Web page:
KUNDUZ, Afghanistan: Taliban insurgents seized a police base in northern Afghanistan after more than 100 policemen surrendered, inflicting one of the heaviest blows to Afghan forces since the NATO combat mission ended in December.
The mass surrender in Badakhshan province occurred on Saturday evening, highlighting the challenges confronting Afghan security forces, who are facing their first fighting season without full NATO support.
“More than 100 policemen at the base fought for three days and had enough arms and munitions to continue fighting for three months,” Badakhshan Police chief General Baba Jan told AFP.
“But they surrendered after a deal with the Taliban. All the ammunition and equipment was seized by the insurgents.”
The deputy provincial governor Gul Mohammad Bedar said surrendering the base in the volatile district of Warduj marked “a big act of treason” that would be investigated by authorities.
The insurgents briefly detained the policemen before setting them free, with some of the officers openly accusing their commander of “betraying” them by striking a deal with the Taliban, Baba Jan said.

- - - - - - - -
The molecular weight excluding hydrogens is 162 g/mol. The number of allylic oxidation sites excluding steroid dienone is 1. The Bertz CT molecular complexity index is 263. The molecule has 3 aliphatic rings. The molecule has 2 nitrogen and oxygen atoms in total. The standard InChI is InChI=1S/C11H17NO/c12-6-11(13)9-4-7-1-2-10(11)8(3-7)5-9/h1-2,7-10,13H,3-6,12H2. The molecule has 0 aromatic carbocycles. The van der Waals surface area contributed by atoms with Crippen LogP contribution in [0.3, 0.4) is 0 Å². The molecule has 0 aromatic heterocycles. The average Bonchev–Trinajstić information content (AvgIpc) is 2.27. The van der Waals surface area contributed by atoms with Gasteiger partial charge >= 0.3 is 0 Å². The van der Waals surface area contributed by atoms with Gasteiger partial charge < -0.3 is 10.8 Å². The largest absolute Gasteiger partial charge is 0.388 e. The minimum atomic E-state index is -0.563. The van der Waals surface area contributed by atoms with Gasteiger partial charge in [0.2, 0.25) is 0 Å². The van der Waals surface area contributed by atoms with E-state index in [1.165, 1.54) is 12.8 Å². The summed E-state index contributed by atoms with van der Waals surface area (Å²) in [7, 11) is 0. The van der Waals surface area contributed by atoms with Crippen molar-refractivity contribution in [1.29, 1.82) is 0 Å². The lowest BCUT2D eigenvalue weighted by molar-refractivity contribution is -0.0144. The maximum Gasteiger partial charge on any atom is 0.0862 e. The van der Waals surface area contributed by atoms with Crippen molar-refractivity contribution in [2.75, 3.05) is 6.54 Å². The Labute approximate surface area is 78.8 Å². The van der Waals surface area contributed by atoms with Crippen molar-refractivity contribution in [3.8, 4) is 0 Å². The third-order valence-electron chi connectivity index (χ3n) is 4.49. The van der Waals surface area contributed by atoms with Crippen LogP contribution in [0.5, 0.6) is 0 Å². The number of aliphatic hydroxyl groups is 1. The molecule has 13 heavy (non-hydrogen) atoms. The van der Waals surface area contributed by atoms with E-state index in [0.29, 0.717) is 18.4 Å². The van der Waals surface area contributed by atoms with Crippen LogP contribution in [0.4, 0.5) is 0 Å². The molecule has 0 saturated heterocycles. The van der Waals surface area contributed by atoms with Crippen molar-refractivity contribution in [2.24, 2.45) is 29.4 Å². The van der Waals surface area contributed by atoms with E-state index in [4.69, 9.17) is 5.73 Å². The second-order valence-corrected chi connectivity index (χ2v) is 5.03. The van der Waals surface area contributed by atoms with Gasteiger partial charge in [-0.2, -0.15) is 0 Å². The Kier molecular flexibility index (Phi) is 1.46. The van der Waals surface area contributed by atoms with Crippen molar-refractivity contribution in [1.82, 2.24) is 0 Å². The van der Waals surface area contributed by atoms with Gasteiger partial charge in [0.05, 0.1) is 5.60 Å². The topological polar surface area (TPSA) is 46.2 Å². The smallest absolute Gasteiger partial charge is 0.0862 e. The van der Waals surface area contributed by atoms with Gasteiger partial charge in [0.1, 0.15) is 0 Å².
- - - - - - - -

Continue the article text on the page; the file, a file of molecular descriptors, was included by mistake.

Taliban spokesman Zabihullah Mujahid said in a statement that the “policemen were released on the condition that they will not rejoin the Kabul government.”
The development lays bare the problem of mixed loyalties of some local forces, which are stretched on multiple fronts as the insurgents step up attacks despite a nascent peace process.
US-led NATO forces ended their combat mission in Afghanistan in December, leaving local forces to battle the Taliban alone, but a 13,000-strong residual force remains for training and counter-terrorism operations.